Instant gratification. It’s something many genealogists, including myself, often desire when searching for our ancestors. So much can be found online these days, but often online searches only scratch the surface of records available in the national or state archives, libraries and other places storing original or limited copies of historical records. Those you must often request copies of and wait patiently for by mail!
As Oscar Wilde wrote in the Importance of Being Earnest, the truth is rarely pure and never simple. This sentiment applies perfectly to my research on Ernest Lennox Wylie.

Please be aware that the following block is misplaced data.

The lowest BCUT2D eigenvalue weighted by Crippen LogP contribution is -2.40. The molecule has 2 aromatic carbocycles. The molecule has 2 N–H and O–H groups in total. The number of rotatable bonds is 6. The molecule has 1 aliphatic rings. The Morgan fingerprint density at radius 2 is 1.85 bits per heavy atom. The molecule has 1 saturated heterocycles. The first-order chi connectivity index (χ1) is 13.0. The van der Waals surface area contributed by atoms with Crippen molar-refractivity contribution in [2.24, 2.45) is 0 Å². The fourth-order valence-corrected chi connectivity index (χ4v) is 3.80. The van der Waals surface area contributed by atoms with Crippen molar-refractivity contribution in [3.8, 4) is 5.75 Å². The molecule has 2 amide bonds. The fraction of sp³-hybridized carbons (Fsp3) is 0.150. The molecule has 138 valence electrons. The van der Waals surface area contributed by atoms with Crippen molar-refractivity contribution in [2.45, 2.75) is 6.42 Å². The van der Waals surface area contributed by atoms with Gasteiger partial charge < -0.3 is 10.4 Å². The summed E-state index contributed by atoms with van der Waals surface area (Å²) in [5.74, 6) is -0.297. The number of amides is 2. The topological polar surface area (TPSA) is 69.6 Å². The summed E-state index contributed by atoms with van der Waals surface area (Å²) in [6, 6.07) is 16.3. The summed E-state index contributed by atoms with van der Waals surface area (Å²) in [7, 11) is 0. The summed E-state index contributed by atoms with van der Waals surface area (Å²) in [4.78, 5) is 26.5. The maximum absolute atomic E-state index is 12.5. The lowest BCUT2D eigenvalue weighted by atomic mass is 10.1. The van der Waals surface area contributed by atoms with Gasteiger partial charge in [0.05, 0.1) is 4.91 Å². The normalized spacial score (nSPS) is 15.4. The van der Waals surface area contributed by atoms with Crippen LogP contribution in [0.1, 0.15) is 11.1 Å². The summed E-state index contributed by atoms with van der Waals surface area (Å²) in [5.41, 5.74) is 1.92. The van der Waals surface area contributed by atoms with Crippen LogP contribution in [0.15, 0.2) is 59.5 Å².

Thus far, I have written mostly about my Garrison line. It has been a line that has proven fairly easy to research given my late grandmother’s early work researching the family, as well as the number of other Garrisons in the United States who have also succumbed to the genealogy addiction. So, it is particularly challenging to hit a brick wall on a different line that hasn’t been researched as much, or even at all. Such is the case with my husband’s great grandfather, Ernest. The mystery surrounding his origins has stumped many in the family trying to research his early life and his parents.